This morning we got to Mass early and I had a few minutes to read Anthony Esolen's article in Magnificat on Chancellor Konrad Adenauer, a great Catholic political figure of the mid 20th century. One incident in Adenauer's life occurred in 1933 after he was removed as mayor of Cologne by the Nazis. He applied to an abbey for prayer and rest. Adenauer, a critic of the rising German Reich and Hitler listened to the abbot, a friend, say, "Many of our monks disagree with you about Herr Hitler. German soil, German blood."
This was not a unique position among German clerics as Dietrich von Hildebrand relates in his great work, My Battle against Hitler. Sadly, many men in roman collars and other German Catholics defended the tyrant long after his evil plan was clear.
Adenauer wasn't one of them. He replied to the abbot, "We are Catholics first, Germans second."
[The abbot] would change his mind eventually, when the Nazis began to destroy the churches. It is a danger to which man is ever susceptible; to forget first principles and instead to be guided by the surging passions of politics, one of the worst forms of enthusiasm that can afflict mankind.But politics isn't the only enthusiasm that can "inflict mankind." We are currently seeing many "enthusiasms" endangering us: enthusiasm for abortion and contraception, for "integral ecology," for "gender fluidity," for same-sex "marriage"... along with a panoply of other issues screaming for attention, many of which are intrinsically immoral or spun in such a way to make them highly problematic.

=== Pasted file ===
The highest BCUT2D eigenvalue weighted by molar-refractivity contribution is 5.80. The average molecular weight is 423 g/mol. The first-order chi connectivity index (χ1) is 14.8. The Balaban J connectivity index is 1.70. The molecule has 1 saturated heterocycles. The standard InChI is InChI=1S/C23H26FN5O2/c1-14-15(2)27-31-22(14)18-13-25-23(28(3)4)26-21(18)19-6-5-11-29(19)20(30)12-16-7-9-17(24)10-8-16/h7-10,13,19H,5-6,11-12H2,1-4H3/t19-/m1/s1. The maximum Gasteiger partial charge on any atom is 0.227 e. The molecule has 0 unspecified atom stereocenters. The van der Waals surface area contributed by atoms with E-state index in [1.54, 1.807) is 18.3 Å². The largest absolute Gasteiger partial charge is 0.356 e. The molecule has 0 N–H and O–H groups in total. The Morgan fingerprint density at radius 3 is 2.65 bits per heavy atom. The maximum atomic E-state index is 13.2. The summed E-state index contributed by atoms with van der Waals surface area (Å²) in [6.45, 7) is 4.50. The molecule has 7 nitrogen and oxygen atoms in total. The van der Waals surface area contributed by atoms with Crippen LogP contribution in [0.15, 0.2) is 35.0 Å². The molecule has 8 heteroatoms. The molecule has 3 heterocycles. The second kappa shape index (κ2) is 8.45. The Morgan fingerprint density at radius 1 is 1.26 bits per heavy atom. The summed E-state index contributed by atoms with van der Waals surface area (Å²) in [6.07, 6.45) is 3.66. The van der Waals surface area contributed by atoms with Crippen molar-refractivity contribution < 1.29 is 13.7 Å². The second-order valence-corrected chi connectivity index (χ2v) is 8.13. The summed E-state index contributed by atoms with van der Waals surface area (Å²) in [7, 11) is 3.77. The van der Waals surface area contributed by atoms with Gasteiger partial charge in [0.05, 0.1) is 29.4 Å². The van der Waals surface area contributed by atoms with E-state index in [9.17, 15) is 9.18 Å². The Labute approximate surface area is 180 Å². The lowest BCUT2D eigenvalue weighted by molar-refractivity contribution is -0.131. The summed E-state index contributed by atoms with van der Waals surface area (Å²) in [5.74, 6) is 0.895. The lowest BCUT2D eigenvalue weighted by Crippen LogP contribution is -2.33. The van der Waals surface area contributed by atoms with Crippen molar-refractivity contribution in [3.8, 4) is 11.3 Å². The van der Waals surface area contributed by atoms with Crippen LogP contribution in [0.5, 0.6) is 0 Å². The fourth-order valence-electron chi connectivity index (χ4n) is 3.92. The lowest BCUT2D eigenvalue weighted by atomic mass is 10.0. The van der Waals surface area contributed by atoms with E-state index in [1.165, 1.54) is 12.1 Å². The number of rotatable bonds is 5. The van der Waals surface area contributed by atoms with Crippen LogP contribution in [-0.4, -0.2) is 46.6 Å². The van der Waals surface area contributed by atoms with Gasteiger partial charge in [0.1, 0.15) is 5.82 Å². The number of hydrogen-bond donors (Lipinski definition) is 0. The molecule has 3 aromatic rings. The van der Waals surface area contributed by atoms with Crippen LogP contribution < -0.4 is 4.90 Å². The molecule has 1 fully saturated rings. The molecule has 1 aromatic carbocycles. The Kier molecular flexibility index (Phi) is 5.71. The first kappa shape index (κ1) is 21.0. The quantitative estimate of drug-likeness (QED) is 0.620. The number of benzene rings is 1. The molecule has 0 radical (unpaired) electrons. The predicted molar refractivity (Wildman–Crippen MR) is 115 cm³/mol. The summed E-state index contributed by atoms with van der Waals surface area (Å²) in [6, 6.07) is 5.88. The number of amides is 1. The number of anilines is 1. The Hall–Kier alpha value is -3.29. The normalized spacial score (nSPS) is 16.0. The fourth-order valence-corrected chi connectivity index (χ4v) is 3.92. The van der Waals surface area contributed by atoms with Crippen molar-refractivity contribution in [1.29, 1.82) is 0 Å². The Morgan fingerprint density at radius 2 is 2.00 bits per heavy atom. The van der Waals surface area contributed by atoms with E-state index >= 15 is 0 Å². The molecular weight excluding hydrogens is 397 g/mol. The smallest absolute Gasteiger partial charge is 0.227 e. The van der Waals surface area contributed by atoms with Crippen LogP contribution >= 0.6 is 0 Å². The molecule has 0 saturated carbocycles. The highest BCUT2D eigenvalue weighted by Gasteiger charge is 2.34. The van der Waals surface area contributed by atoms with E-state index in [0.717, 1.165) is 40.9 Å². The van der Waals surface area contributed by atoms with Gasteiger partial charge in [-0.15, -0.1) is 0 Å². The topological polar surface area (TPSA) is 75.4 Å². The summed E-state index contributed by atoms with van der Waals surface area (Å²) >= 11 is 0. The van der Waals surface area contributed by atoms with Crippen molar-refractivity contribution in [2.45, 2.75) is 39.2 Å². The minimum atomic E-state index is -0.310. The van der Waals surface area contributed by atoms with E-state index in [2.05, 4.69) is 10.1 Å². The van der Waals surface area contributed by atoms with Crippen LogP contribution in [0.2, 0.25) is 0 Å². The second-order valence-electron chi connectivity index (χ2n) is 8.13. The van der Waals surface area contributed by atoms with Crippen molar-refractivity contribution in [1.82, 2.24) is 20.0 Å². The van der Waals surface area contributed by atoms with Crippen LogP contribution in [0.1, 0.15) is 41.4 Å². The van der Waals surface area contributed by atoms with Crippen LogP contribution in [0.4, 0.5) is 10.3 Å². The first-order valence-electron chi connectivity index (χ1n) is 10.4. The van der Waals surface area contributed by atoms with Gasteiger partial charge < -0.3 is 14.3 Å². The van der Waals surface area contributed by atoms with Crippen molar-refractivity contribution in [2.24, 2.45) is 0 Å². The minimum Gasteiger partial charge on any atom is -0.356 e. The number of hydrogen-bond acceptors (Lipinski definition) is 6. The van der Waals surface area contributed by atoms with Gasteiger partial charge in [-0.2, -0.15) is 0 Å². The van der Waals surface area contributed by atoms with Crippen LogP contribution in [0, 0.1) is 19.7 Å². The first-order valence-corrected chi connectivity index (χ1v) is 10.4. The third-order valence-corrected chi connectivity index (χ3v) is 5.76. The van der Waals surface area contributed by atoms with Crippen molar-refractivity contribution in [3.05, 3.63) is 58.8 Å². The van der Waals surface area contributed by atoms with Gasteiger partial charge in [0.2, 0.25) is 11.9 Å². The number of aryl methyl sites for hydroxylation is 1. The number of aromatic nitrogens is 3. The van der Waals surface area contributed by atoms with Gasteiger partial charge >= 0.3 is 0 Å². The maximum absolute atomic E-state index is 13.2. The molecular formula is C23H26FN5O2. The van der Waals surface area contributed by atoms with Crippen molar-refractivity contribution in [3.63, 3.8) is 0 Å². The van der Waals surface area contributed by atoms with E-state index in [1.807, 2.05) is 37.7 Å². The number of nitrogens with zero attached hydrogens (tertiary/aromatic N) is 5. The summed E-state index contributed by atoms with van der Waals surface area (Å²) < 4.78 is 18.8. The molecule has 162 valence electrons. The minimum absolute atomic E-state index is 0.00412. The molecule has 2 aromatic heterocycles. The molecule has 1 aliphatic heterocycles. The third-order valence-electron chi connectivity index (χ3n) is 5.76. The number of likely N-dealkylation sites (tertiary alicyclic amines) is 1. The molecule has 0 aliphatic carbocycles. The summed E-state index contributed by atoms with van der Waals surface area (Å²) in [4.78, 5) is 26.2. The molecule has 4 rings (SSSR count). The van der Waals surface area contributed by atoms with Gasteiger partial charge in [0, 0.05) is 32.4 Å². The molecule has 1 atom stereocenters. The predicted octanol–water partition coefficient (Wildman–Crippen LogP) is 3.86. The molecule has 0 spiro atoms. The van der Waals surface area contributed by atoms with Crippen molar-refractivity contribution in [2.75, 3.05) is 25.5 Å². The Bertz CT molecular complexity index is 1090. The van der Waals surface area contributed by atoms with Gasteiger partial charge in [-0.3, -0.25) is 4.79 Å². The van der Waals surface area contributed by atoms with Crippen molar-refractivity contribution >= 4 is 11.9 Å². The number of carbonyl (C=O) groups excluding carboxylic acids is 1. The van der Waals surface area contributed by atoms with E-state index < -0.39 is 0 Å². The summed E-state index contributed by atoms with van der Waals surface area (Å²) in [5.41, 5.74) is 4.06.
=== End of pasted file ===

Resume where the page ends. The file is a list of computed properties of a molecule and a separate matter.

In facing these issues, it's critical to remember, "We are Catholics first." That is the first principle that should govern our behavior, which reminds me of the first few questions in the Baltimore Catechism.
Who made me? God made me!
Why did God make me? To know Him, to love Him, and to serve Him in this world so I can be happy with Him in the next!Is there anything more important?
St. Ignatius puts it in a slightly different way in his spiritual exercises. The first principle and foundation of the exercises is this: "Man is created to praise, reverence and serve God our Lord and by this means to save his soul."
A friend gave me a bumper sticker several years ago that reads HEAVEN! DON'T MISS IT FOR THE WORLD.
How many have so anesthetized themselves with pleasure and noise and worldly distractions that they never think about the WHYs and WHATs of life? Why do I exist? Why was I born in this particular place at this particular time? What am I meant to do and why? But all those questions derive from a correct answer to the first. WHO MADE ME?
I've been thinking of the epitaph I want on my grave. No I'm not morbid, I simply believe we should all reflect on what's most important! St. Robert Bellarmine believed priests should preach on the four last things at least once a month: Death, Judgment, Heaven, or Hell. It has a way of focusing the mind, eh? -- to face the reality of one's own mortality!
There's one big question that should give all of us pause. WHERE WILL I SPEND ETERNITY? If we aren't asking that question and examining our lives in consequence...well...we are in serious danger. If you start on a journey with no notion of where you are going and the pitfalls along the way, the end result is not likely to be very satisfactory.
Personally, I always want to remember that "I'm Catholic first!" I want every decision I make, every prayer I say, every person I touch to be impacted by my love for God as a believing and practicing Catholic.
If you are reading this I'm praying for you today. May we meet merrily in heaven and bring as many people with us as we possibly can.
Jesus, Lord of the Universe, have mercy on us and shed Your light upon us.
Mary, Mother of all people, pray for us!